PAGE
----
Survey: Only 10% of municipalities to begin sorting plastic waste within 3 yrs

The Yomiuri Shimbun
Workers sort out plastic waste by hand in Tokyo on Dec. 1.

Municipalities have been slow to sort plastic waste, with only 72 city governments or related entities — fewer than 10% — either doing so or planning to do so within three years after the Plastic Resource Circulation Law takes effect in April next year, according an Environment Ministry survey.

The law was enacted in June with the aim of reducing and recycling plastic waste to cope with climate change and marine plastic pollution. The law requires local governments to sort waste and urges businesses to reduce their use of plastic products.

For household waste, plastic containers such as food trays have been collected separately under the Containers and Packaging Recycling Law, and the new law also covers a wider range of plastic products, such as washbasins.

The Yomiuri Shimbun

Plastic products are currently treated as burnable or incombustible waste in many municipalities. According to a ministry survey conducted in July and August on municipalities and wide-area administrative unions nationwide, only 29 out of 867 such entities — just 3% — said they were already sorting plastic waste, while another 14 said they would do so within a year after the law comes into force and 29 said they would do so within three years. In all, only 72 entities either had introduced or will introduce plastic waste sorting within three years.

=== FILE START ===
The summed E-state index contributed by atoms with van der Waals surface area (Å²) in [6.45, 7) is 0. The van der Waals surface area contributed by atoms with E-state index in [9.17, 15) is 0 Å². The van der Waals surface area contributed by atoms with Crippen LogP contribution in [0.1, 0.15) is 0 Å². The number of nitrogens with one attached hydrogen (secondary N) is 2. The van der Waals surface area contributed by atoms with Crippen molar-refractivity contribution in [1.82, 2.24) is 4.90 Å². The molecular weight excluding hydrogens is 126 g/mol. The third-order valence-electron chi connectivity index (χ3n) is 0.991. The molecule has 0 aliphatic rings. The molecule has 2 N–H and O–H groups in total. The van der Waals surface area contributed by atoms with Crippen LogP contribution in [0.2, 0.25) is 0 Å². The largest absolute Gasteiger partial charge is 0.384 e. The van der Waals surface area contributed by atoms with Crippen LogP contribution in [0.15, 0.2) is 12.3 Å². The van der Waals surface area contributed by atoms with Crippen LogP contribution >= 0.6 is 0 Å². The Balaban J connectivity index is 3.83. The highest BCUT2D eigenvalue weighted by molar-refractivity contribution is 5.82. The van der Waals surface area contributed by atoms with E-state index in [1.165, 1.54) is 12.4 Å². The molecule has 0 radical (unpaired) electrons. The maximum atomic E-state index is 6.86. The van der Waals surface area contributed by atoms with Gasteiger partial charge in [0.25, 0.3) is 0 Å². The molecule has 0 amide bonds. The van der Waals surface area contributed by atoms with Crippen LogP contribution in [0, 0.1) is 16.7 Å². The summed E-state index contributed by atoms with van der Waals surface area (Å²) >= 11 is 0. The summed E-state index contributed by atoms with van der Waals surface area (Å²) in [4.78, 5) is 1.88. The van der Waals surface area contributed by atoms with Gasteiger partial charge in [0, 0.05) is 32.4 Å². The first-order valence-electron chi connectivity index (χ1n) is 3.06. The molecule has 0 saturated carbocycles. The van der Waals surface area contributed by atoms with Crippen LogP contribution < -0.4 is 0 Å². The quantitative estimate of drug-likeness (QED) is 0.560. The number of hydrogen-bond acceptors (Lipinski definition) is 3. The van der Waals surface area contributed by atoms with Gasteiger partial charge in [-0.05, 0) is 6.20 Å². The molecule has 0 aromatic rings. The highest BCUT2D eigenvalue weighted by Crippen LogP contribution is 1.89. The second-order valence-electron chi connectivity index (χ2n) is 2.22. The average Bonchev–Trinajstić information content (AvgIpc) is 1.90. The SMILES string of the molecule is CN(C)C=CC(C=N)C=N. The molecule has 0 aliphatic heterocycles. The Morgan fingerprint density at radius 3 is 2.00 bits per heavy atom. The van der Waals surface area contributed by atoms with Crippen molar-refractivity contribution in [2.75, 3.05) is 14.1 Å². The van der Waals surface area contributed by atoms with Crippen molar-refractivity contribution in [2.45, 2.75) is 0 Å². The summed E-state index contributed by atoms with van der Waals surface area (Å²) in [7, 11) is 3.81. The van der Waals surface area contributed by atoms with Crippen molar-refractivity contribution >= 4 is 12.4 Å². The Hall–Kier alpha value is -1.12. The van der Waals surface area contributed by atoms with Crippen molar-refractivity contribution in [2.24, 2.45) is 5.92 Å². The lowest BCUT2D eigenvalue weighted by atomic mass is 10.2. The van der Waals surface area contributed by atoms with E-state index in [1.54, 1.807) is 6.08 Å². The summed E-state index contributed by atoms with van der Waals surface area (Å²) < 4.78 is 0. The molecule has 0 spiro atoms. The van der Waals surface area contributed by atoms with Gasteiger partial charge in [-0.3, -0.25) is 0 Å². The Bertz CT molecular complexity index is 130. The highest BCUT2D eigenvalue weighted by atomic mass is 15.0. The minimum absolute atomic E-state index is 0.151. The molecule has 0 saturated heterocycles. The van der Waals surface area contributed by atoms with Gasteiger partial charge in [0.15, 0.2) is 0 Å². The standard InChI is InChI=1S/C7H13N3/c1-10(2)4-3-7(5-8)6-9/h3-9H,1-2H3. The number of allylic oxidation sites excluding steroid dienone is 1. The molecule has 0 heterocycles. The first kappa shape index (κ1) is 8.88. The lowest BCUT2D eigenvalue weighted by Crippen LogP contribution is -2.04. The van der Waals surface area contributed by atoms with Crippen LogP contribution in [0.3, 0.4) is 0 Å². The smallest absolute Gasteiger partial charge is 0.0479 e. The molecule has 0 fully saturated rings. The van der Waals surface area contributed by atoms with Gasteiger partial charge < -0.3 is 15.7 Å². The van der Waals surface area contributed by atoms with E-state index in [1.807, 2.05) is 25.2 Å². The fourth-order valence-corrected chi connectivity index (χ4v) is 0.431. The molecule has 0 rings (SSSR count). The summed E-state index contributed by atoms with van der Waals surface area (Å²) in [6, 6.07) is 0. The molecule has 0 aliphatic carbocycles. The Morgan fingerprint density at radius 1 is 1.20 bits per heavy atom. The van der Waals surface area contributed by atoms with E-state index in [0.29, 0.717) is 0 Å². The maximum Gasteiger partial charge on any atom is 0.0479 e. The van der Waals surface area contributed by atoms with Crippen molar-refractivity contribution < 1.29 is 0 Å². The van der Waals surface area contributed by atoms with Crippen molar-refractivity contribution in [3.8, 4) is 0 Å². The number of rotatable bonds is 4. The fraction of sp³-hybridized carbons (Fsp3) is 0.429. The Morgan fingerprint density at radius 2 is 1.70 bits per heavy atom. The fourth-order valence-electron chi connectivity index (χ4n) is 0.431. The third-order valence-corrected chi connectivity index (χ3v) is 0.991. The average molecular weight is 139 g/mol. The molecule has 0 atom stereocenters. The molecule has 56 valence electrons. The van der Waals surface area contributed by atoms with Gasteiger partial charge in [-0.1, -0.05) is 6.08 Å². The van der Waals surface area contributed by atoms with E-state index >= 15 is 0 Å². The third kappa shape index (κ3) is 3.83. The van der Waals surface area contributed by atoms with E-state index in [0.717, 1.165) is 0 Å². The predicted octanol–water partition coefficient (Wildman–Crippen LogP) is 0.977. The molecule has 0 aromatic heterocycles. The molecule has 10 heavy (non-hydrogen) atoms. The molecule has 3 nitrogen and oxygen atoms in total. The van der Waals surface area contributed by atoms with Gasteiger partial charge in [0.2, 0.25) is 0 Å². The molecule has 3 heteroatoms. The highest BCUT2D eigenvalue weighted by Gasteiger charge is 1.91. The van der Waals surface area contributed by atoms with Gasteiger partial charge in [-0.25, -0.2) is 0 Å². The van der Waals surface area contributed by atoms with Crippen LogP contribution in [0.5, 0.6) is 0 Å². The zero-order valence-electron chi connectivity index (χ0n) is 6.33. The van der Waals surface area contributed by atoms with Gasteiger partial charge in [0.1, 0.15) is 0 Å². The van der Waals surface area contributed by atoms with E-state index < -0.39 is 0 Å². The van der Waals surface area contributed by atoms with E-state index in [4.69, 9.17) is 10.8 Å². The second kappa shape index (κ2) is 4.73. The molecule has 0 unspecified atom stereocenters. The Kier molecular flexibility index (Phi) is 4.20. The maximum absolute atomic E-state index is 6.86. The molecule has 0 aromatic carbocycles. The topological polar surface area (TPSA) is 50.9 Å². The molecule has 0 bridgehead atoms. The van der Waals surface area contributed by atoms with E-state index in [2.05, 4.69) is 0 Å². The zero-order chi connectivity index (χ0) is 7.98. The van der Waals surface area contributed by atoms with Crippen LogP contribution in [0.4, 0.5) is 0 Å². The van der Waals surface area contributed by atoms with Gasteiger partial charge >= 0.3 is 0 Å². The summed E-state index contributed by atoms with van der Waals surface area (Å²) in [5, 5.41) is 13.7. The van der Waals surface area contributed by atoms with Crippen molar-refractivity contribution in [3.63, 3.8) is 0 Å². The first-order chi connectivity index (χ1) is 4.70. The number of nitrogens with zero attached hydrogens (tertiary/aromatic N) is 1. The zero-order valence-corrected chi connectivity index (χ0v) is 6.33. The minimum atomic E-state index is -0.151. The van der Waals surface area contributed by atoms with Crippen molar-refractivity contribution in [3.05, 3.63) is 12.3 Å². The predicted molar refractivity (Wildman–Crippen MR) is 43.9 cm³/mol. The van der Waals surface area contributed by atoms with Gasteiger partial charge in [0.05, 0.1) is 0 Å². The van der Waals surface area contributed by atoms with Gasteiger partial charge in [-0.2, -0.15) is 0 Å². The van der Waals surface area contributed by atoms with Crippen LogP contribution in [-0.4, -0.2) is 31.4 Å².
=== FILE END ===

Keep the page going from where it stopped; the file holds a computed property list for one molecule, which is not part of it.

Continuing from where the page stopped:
Behind the slow pace, the ministry said, is concern over the financial burden and a lack of awareness among residents.

Under the new law, municipalities will be responsible for all disposal costs, including strengthening the collection system and building refuse treatment facilities. At the time of the law’s enactment, both chambers of the Diet passed an additional resolution calling for the national government to support municipalities financially. As a result, the ministry is considering subsidizing the cost as early as next fiscal year.

Although which items to classify as plastic waste are left to municipalities, the ministry plans to announce a list by the end of this year in response to requests from municipalities to set some criteria.

Toothbrushes and clear file folders will be included in the list, while electronic devices such as earphones and medical waste such as syringes will be excluded.

The Plastic Waste Management Institute said that of the 8.5 million tons of plastic waste produced in 2019, only 2.13 million tons, or 25%, was recycled, while the rest was incinerated or landfilled.